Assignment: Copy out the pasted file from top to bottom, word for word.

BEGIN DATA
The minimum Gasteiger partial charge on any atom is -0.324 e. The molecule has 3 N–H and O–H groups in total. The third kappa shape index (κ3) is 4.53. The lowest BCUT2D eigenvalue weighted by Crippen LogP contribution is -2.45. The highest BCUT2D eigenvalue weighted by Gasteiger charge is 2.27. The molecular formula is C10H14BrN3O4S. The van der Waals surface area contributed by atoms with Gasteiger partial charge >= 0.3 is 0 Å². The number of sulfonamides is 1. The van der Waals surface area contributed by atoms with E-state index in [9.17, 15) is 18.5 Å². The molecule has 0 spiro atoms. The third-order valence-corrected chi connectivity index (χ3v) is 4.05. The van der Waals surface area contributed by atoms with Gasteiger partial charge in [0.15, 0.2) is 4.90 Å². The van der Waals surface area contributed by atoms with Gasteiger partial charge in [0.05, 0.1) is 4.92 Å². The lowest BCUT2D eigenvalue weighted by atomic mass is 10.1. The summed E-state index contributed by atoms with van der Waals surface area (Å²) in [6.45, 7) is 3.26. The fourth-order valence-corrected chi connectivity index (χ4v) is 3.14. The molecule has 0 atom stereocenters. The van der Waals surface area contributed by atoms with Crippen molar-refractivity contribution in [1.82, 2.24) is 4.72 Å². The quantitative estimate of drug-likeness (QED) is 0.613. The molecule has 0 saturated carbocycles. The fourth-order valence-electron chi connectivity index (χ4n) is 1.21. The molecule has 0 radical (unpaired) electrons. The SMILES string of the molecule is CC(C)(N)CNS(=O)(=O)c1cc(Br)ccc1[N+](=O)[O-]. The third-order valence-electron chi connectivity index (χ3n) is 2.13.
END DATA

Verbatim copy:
The minimum Gasteiger partial charge on any atom is -0.324 e. The molecule has 3 N–H and O–H groups in total. The third kappa shape index (κ3) is 4.53. The lowest BCUT2D eigenvalue weighted by Crippen LogP contribution is -2.45. The highest BCUT2D eigenvalue weighted by Gasteiger charge is 2.27. The molecular formula is C10H14BrN3O4S. The van der Waals surface area contributed by atoms with Gasteiger partial charge >= 0.3 is 0 Å². The number of sulfonamides is 1. The van der Waals surface area contributed by atoms with E-state index in [9.17, 15) is 18.5 Å². The molecule has 0 spiro atoms. The third-order valence-corrected chi connectivity index (χ3v) is 4.05. The van der Waals surface area contributed by atoms with Gasteiger partial charge in [0.15, 0.2) is 4.90 Å². The van der Waals surface area contributed by atoms with Gasteiger partial charge in [0.05, 0.1) is 4.92 Å². The lowest BCUT2D eigenvalue weighted by atomic mass is 10.1. The summed E-state index contributed by atoms with van der Waals surface area (Å²) in [6.45, 7) is 3.26. The fourth-order valence-corrected chi connectivity index (χ4v) is 3.14. The molecule has 0 atom stereocenters. The van der Waals surface area contributed by atoms with Crippen molar-refractivity contribution in [1.82, 2.24) is 4.72 Å². The quantitative estimate of drug-likeness (QED) is 0.613. The molecule has 0 saturated carbocycles. The fourth-order valence-electron chi connectivity index (χ4n) is 1.21. The molecule has 0 radical (unpaired) electrons. The SMILES string of the molecule is CC(C)(N)CNS(=O)(=O)c1cc(Br)ccc1[N+](=O)[O-]. The third-order valence-electron chi connectivity index (χ3n) is 2.13.